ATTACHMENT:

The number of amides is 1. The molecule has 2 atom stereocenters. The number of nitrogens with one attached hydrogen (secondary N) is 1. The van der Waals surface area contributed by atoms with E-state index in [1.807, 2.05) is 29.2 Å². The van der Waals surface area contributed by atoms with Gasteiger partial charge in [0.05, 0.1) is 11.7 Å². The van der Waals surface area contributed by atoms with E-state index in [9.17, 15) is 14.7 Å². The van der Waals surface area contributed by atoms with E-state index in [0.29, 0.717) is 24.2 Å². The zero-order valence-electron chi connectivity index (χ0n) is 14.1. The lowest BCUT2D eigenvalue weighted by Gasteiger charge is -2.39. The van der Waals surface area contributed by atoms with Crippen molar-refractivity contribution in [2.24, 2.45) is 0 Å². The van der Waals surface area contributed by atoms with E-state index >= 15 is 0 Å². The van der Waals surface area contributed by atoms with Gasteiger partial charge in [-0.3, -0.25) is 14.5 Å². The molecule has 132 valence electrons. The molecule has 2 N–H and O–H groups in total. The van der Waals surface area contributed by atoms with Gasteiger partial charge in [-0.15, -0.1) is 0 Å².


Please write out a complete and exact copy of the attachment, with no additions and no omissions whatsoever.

The number of amides is 1. The molecule has 2 atom stereocenters. The number of nitrogens with one attached hydrogen (secondary N) is 1. The van der Waals surface area contributed by atoms with E-state index in [1.807, 2.05) is 29.2 Å². The van der Waals surface area contributed by atoms with Gasteiger partial charge in [0.05, 0.1) is 11.7 Å². The van der Waals surface area contributed by atoms with E-state index in [9.17, 15) is 14.7 Å². The van der Waals surface area contributed by atoms with E-state index in [0.29, 0.717) is 24.2 Å². The zero-order valence-electron chi connectivity index (χ0n) is 14.1. The lowest BCUT2D eigenvalue weighted by Gasteiger charge is -2.39. The van der Waals surface area contributed by atoms with Crippen molar-refractivity contribution in [2.24, 2.45) is 0 Å². The van der Waals surface area contributed by atoms with E-state index >= 15 is 0 Å². The van der Waals surface area contributed by atoms with Gasteiger partial charge in [-0.3, -0.25) is 14.5 Å². The molecule has 132 valence electrons. The molecule has 2 N–H and O–H groups in total. The van der Waals surface area contributed by atoms with Gasteiger partial charge in [-0.15, -0.1) is 0 Å².